1984 Corvette Innovations
The T-tops of the C3 generation were replaced by a full Targa roof for the C4. This presented a challenge to the chassis engineers as the Targa configuration has a inherent chassis rigidity disadvantage. Owners did get a more open feeling with the roof removed, and as with the T-tops, they also had the security, safety and weather sealing advantages of a coupe. When not in use the top was stowed in the luggage area and did cut down on available storage space. A high door sill was designed in to help compensate for the loss of structural strength inherent with the Targa roof.
The very useful hatchback opening that was first seen on the 1982 Collector Edition Corvette became a part of all C4 Corvettes. Engine access was improved in 1984 with a "clamshell" hood design that also allowed for suspension and wheel access. It was similar to the setup found on the Corvette's sports car brethren such as the Jaguar E-Type
and the Ferrari Boxer.
The 1984 engine was essentially the same as installed in the 1982 'vette. An epoxy coated magnesium air cleaner cover was designed for a similar look as the suspension pieces which were also visible when the hood was opened.
Also carried over from the 1982 engine was the Cross-Fire Injection system, as proudly noted on the air cleaner cover (above) and body side molding (below).
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84 Vette Road Racer has 355cu in motor that has been balanced & blueprinted.Has a double pumper Holley 4 BLL Carb,headers,& 4 Speed Manual Transmission,New set of BFGoodrich G-Force Tires on factory ralleys & a set of slicks on custom alloy wheels (more)
Initially all C4 Corvettes came with an automatic transmission, the same four speed that was first introduced in 1982. Later in the production run (January 1984) a Borg-Warner T-10 four speed manual transmission was available. The options list gave buyers their choice of transmission with no extra cost for either. The manual featured an overdrive unit between the transmission and the driveshaft and would engage in gears two, three and four. In theory at least this gave the Corvette a seven speed transmission. The overdrive was set up to to engage during normal street driving but with spirited driving only the four normal gears were employed. A console mounted switch could also turn the overdrive off.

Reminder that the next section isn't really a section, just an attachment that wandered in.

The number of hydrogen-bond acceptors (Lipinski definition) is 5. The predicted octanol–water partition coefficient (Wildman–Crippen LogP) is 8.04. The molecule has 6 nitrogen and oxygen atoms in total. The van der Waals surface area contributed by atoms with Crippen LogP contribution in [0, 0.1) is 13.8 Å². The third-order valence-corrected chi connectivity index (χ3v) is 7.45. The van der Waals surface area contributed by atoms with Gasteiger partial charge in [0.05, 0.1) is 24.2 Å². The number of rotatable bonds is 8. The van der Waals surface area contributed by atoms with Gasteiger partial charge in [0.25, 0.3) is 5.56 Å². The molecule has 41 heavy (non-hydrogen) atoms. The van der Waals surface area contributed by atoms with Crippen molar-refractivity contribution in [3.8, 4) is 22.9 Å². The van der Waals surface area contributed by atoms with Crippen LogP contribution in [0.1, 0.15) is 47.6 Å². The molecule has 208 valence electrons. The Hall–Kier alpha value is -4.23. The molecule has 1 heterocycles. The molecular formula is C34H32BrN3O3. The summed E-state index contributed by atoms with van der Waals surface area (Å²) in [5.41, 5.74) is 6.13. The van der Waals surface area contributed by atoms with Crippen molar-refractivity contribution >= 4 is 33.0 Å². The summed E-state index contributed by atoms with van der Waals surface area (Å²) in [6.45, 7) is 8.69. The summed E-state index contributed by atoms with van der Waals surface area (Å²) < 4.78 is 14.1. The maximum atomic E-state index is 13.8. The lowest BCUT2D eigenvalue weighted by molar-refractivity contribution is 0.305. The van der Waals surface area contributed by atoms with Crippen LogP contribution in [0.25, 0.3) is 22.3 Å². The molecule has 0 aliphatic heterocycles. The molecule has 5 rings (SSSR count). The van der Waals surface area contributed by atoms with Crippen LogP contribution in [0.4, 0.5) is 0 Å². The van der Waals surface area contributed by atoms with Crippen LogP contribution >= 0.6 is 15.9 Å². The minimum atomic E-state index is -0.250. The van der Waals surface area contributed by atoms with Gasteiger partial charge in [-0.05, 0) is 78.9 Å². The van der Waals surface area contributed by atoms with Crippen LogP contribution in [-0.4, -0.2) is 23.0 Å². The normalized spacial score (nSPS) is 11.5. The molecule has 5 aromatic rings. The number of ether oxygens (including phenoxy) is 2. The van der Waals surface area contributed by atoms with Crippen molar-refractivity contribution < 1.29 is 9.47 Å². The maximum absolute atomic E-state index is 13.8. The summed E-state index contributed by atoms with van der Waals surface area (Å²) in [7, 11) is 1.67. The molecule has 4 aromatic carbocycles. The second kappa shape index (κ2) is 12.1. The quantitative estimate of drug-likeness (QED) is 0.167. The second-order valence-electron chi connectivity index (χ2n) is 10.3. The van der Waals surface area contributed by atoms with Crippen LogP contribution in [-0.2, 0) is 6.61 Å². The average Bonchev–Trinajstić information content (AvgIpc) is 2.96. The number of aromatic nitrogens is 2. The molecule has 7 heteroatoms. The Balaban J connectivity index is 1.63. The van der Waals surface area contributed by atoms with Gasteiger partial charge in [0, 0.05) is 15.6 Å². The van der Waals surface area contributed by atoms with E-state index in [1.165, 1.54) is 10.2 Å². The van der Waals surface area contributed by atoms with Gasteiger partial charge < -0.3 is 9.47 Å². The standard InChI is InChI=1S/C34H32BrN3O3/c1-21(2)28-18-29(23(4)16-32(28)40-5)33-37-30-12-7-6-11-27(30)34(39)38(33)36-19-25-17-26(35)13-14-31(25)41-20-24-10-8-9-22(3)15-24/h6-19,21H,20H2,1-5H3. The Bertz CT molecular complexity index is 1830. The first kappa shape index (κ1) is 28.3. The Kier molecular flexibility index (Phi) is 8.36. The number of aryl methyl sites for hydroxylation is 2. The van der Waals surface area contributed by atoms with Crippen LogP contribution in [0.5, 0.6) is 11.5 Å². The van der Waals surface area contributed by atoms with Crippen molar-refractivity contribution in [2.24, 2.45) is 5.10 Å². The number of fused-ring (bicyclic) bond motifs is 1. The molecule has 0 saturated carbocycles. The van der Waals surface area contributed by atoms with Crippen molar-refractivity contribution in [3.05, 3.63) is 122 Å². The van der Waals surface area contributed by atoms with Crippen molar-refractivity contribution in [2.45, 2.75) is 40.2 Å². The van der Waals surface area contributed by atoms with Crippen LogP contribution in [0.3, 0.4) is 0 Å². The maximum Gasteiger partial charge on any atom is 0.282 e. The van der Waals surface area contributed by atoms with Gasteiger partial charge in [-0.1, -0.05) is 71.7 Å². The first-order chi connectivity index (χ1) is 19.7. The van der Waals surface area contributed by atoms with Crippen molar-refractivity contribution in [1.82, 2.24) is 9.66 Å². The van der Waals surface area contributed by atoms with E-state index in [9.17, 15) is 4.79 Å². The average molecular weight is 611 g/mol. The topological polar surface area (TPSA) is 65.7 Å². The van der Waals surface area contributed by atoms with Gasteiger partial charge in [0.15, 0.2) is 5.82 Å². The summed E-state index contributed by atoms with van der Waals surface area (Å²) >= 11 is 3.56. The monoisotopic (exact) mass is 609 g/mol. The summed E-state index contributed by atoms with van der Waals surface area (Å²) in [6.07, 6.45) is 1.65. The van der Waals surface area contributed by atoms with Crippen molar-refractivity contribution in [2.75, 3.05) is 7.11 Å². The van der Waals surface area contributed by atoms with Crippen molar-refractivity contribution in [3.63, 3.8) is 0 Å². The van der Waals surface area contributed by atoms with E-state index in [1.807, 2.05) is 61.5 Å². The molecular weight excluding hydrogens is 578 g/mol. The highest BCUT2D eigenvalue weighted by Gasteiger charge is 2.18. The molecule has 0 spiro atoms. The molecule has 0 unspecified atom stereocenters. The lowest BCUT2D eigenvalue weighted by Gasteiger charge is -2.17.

The two personalities engineered into the C4 had a purpose. CAFE (Corporate Average Fuel Economy) EPA rules were in effect at the time as was a gas guzzler tax. Cars that did not get an EPA fuel economy rating of 16.0 mpg were subject to the extra cost as well as a social stigma. This was another area where Corvette engineers took a stand. By engineering the car to behave differently when driven mildly (which is how the EPA tested the cars) mpg figures just beyond gas guzzler ratings levels were possible. It is worth noting that until the C6 ZR1 and the C7 Z06, no Corvette had been subject to the gas guzzler tax, a point of pride for its engineering staff.
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